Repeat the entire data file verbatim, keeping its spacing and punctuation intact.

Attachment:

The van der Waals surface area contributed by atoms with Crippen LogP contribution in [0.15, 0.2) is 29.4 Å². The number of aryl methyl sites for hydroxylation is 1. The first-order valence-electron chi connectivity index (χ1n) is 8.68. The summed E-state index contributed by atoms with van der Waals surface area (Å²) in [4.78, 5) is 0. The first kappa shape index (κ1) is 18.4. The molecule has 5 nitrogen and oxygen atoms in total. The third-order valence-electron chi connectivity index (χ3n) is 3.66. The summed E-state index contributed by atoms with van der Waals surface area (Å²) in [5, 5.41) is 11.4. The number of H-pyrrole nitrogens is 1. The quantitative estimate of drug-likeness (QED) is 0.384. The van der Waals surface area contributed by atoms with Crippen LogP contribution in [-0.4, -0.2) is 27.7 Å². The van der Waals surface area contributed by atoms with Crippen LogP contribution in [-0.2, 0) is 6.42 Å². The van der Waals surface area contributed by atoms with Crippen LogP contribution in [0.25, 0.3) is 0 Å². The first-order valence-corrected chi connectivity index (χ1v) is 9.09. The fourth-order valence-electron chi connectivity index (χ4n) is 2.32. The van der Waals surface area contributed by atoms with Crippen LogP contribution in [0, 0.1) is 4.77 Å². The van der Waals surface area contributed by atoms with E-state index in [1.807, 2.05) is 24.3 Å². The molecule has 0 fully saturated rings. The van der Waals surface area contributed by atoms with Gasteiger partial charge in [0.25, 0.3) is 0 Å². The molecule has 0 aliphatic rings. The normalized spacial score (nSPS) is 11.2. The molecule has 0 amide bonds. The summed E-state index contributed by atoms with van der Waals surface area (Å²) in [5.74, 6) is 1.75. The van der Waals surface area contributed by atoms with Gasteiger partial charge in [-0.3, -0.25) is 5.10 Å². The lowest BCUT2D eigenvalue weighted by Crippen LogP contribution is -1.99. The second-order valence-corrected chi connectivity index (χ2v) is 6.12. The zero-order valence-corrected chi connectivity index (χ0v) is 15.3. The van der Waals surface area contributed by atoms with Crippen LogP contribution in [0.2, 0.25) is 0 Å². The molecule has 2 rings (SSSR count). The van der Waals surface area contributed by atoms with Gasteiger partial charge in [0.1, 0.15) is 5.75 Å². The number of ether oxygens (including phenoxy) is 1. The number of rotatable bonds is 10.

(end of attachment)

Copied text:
The van der Waals surface area contributed by atoms with Crippen LogP contribution in [0.15, 0.2) is 29.4 Å². The number of aryl methyl sites for hydroxylation is 1. The first-order valence-electron chi connectivity index (χ1n) is 8.68. The summed E-state index contributed by atoms with van der Waals surface area (Å²) in [4.78, 5) is 0. The first kappa shape index (κ1) is 18.4. The molecule has 5 nitrogen and oxygen atoms in total. The third-order valence-electron chi connectivity index (χ3n) is 3.66. The summed E-state index contributed by atoms with van der Waals surface area (Å²) in [5, 5.41) is 11.4. The number of H-pyrrole nitrogens is 1. The quantitative estimate of drug-likeness (QED) is 0.384. The van der Waals surface area contributed by atoms with Crippen LogP contribution in [-0.4, -0.2) is 27.7 Å². The van der Waals surface area contributed by atoms with Crippen LogP contribution in [-0.2, 0) is 6.42 Å². The van der Waals surface area contributed by atoms with Crippen LogP contribution in [0.25, 0.3) is 0 Å². The first-order valence-corrected chi connectivity index (χ1v) is 9.09. The fourth-order valence-electron chi connectivity index (χ4n) is 2.32. The van der Waals surface area contributed by atoms with Crippen LogP contribution in [0, 0.1) is 4.77 Å². The van der Waals surface area contributed by atoms with E-state index in [1.807, 2.05) is 24.3 Å². The molecule has 0 fully saturated rings. The van der Waals surface area contributed by atoms with Gasteiger partial charge in [0.25, 0.3) is 0 Å². The molecule has 0 aliphatic rings. The normalized spacial score (nSPS) is 11.2. The molecule has 0 amide bonds. The summed E-state index contributed by atoms with van der Waals surface area (Å²) in [5.74, 6) is 1.75. The van der Waals surface area contributed by atoms with Gasteiger partial charge in [-0.3, -0.25) is 5.10 Å². The lowest BCUT2D eigenvalue weighted by Crippen LogP contribution is -1.99. The second-order valence-corrected chi connectivity index (χ2v) is 6.12. The zero-order valence-corrected chi connectivity index (χ0v) is 15.3. The van der Waals surface area contributed by atoms with Crippen LogP contribution in [0.2, 0.25) is 0 Å². The molecule has 2 rings (SSSR count). The van der Waals surface area contributed by atoms with Gasteiger partial charge in [0.1, 0.15) is 5.75 Å². The number of ether oxygens (including phenoxy) is 1. The number of rotatable bonds is 10.